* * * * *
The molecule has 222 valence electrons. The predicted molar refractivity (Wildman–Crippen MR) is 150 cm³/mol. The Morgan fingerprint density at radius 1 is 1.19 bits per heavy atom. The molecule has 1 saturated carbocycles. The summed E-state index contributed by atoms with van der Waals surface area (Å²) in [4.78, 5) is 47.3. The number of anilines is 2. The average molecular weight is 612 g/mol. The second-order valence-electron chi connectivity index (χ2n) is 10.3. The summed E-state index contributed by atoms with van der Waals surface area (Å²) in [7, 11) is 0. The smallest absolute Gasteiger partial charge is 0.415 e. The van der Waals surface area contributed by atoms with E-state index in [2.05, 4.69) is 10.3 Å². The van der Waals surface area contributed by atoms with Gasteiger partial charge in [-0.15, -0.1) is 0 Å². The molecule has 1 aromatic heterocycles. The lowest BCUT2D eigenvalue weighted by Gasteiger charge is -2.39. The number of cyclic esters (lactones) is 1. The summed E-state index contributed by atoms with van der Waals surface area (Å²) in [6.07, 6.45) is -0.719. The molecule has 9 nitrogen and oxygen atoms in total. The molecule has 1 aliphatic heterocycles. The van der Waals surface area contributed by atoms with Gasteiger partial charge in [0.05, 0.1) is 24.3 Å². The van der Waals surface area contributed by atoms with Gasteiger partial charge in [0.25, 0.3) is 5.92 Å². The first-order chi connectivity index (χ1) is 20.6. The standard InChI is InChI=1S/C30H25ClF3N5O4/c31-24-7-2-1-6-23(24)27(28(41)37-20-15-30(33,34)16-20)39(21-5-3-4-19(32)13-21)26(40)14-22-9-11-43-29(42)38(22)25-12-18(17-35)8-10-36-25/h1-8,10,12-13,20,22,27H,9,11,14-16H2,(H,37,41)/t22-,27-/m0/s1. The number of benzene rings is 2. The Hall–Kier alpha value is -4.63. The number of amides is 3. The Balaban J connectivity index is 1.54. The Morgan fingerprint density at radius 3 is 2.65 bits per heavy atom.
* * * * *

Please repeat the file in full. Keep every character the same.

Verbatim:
The molecule has 222 valence electrons. The predicted molar refractivity (Wildman–Crippen MR) is 150 cm³/mol. The Morgan fingerprint density at radius 1 is 1.19 bits per heavy atom. The molecule has 1 saturated carbocycles. The summed E-state index contributed by atoms with van der Waals surface area (Å²) in [4.78, 5) is 47.3. The number of anilines is 2. The average molecular weight is 612 g/mol. The second-order valence-electron chi connectivity index (χ2n) is 10.3. The summed E-state index contributed by atoms with van der Waals surface area (Å²) in [7, 11) is 0. The smallest absolute Gasteiger partial charge is 0.415 e. The van der Waals surface area contributed by atoms with E-state index in [2.05, 4.69) is 10.3 Å². The van der Waals surface area contributed by atoms with Gasteiger partial charge in [-0.15, -0.1) is 0 Å². The molecule has 1 aromatic heterocycles. The lowest BCUT2D eigenvalue weighted by Gasteiger charge is -2.39. The number of cyclic esters (lactones) is 1. The summed E-state index contributed by atoms with van der Waals surface area (Å²) in [6.07, 6.45) is -0.719. The molecule has 9 nitrogen and oxygen atoms in total. The molecule has 1 aliphatic heterocycles. The van der Waals surface area contributed by atoms with Gasteiger partial charge in [0.05, 0.1) is 24.3 Å². The van der Waals surface area contributed by atoms with Gasteiger partial charge in [0.25, 0.3) is 5.92 Å². The first-order chi connectivity index (χ1) is 20.6. The standard InChI is InChI=1S/C30H25ClF3N5O4/c31-24-7-2-1-6-23(24)27(28(41)37-20-15-30(33,34)16-20)39(21-5-3-4-19(32)13-21)26(40)14-22-9-11-43-29(42)38(22)25-12-18(17-35)8-10-36-25/h1-8,10,12-13,20,22,27H,9,11,14-16H2,(H,37,41)/t22-,27-/m0/s1. The number of benzene rings is 2. The Hall–Kier alpha value is -4.63. The number of amides is 3. The Balaban J connectivity index is 1.54. The Morgan fingerprint density at radius 3 is 2.65 bits per heavy atom.